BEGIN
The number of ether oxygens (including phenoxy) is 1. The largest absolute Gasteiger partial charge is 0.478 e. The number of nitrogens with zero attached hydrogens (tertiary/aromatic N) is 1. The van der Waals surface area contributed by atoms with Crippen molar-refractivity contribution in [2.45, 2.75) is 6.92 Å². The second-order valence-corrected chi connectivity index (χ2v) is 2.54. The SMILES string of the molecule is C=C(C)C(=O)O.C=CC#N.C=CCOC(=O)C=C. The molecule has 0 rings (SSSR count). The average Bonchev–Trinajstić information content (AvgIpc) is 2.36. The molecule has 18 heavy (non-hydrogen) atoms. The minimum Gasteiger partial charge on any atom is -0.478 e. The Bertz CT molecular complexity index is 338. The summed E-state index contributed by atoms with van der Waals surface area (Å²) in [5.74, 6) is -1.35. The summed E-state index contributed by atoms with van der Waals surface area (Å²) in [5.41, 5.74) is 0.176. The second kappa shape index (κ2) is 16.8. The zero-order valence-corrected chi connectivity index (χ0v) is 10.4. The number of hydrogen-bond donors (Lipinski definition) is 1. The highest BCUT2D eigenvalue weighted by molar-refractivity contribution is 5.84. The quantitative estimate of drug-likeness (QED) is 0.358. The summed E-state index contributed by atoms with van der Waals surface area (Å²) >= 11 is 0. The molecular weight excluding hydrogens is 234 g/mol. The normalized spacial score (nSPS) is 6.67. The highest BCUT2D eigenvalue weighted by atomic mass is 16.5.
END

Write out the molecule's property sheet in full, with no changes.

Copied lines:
The number of ether oxygens (including phenoxy) is 1. The largest absolute Gasteiger partial charge is 0.478 e. The number of nitrogens with zero attached hydrogens (tertiary/aromatic N) is 1. The van der Waals surface area contributed by atoms with Crippen molar-refractivity contribution in [2.45, 2.75) is 6.92 Å². The second-order valence-corrected chi connectivity index (χ2v) is 2.54. The SMILES string of the molecule is C=C(C)C(=O)O.C=CC#N.C=CCOC(=O)C=C. The molecule has 0 rings (SSSR count). The average Bonchev–Trinajstić information content (AvgIpc) is 2.36. The molecule has 18 heavy (non-hydrogen) atoms. The minimum Gasteiger partial charge on any atom is -0.478 e. The Bertz CT molecular complexity index is 338. The summed E-state index contributed by atoms with van der Waals surface area (Å²) in [5.74, 6) is -1.35. The summed E-state index contributed by atoms with van der Waals surface area (Å²) in [5.41, 5.74) is 0.176. The second kappa shape index (κ2) is 16.8. The zero-order valence-corrected chi connectivity index (χ0v) is 10.4. The number of hydrogen-bond donors (Lipinski definition) is 1. The highest BCUT2D eigenvalue weighted by molar-refractivity contribution is 5.84. The quantitative estimate of drug-likeness (QED) is 0.358. The summed E-state index contributed by atoms with van der Waals surface area (Å²) >= 11 is 0. The molecular weight excluding hydrogens is 234 g/mol. The normalized spacial score (nSPS) is 6.67. The highest BCUT2D eigenvalue weighted by atomic mass is 16.5.